"What are the trail conditions like on the Mount Healy overlook? Have people been up there recently? Is there avalanche danger? What's the weather forecast? Wind? ... "

The ranger was gracious with information and seemed to smirk a little when I grilled him some more about avalanche conditions. Here was a frequently traveled trail to an exposed, wind-swept ridge that hadn't seen fresh snowfall in several weeks. The risk wasn't zero; it never is. But he was clearly unconcerned about my chances.

I won't pretend it was a good idea to hike up a snowy mountain less than 48 hours after the Thunder Mountain debacle. My right leg still ached and my energy levels were close to zero. I could have taken a nap and probably would have been just as happy in the peaceful oblivion of badly needed sleep. But something deep inside deemed it necessary to climb that mountain. Deep inside I needed to acknowledge that I was afraid, but I did care. Up the well-packed trail I trudged, feeling more at ease with each switchback. I watched three unconcerned moose nibble on alder branches a few hundred feet from the trail. I thought about turning around because, you know, moose danger — but it really felt right to be there. The moose acknowledged me with a sort of bored nod and went back to eating.

There was a thick inversion over the valley. Just a few hundred feet higher, the air felt significantly warmer. My cluttered mind began to clear. The strained quad muscle loosened significantly. I was able to walk normally, almost briskly, as I traversed the wind-swept ridge. Incredibly there was almost no wind up there. It was warm enough to melt the frost from my face and hat.

You know when you're finally feeling happy after a few rough days, and you take a selfie in which you believe you're smiling, but it comes out as a pained grimace? Yeah.

When I turned around, my mind and body were filled with more energy and life than I expected to feel for a while. I noticed Denali peeking over the skyline to the south.

Sometimes when I'm walking in the mountains, I emerge from those disjointed places deep inside to realize there's no barrier where I end and everything surrounding me begins. It's just this, here, now. Everything as one.

It seems appropriate in those moments to say "Thank you."


  1. You know, the lack of running from danger isn't that surprising. You just never know how you will react. For example when I was charged by a brown bear near Sitka, I thought I knew exactly how I would react. Nope. It took everything I had not to run, the worst thing ever. I think there is an element of disbelief when life threatening things happen.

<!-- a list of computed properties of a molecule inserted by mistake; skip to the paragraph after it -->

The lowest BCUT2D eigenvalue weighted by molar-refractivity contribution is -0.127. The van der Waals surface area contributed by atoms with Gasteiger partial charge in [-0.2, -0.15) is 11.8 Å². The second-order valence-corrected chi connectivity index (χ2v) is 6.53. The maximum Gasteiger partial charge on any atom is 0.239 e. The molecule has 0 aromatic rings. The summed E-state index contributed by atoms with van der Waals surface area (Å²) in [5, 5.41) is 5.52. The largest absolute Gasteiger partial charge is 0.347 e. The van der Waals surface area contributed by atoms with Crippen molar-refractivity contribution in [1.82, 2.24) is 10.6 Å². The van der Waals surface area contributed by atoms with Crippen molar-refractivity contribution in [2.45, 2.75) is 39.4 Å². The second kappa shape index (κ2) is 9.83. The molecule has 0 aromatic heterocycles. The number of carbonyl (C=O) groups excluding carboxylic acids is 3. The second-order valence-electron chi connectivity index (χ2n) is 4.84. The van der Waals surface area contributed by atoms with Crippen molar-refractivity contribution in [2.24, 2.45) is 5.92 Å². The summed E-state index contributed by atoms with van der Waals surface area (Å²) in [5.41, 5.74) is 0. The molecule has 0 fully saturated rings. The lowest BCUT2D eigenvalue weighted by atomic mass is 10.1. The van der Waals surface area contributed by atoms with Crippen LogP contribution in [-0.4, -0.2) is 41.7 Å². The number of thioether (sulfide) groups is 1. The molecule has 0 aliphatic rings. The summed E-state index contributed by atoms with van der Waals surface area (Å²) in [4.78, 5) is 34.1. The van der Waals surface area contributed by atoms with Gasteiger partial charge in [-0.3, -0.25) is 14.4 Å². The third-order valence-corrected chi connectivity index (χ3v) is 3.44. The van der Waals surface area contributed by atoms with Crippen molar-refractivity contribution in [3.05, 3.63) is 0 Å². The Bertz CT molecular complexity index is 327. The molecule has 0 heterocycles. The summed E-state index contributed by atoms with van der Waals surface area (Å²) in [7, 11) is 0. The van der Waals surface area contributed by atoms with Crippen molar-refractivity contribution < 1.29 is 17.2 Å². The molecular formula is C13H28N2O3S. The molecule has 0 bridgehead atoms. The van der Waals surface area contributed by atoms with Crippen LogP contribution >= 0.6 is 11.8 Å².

2. Another "on the edge" avalanche close-call in Juneau:

    I'm so glad both turned out well.


  3. Thanks. That was beautiful. Did you hear? The mountains are still calling.

  4. Avalanche science is a great forensic science. A predictive science? Not so much....

  5. If there's no snow, or you're not in avalanche terrain, the risk is, in fact, zero.

    Avalanches are quite predictable, really. You can set your own level of risk, if you want the level to be zero, you better learn enough to figure out when and where that is. Instead of wallowing in self pity, you could try to learn something.

    1. I intend to. But really, no room for empathy? No acceptance that even you aren't 100 percent in control? I hope I receive my education from someone more imaginative.

  6. J, you are correct, avalanches are unpredictable, the idea that it is an exact science is laughable.

  7. To be honest none of that sounded self-pitying (I know, shouldn't bit on an Anonymous comment but still); it sounded like a "normal" response to a highly unusual situation (as no one ever really anticipates a dangerous event occurring) - and "normal" would be defined as a completely unique response to the individual having been through that experience!! I think you know yourself very well - and I love that you ignore "common sense" - if that is what conservative people might call it to climb up another mountain and reconnect with your love of the outdoors. As always love the pics :)

  8. I think "anon" is a "troll"... delete him.

  9. Wow! Glad you're alive! Loved how you expressed your gratitude. Thank you for sharing.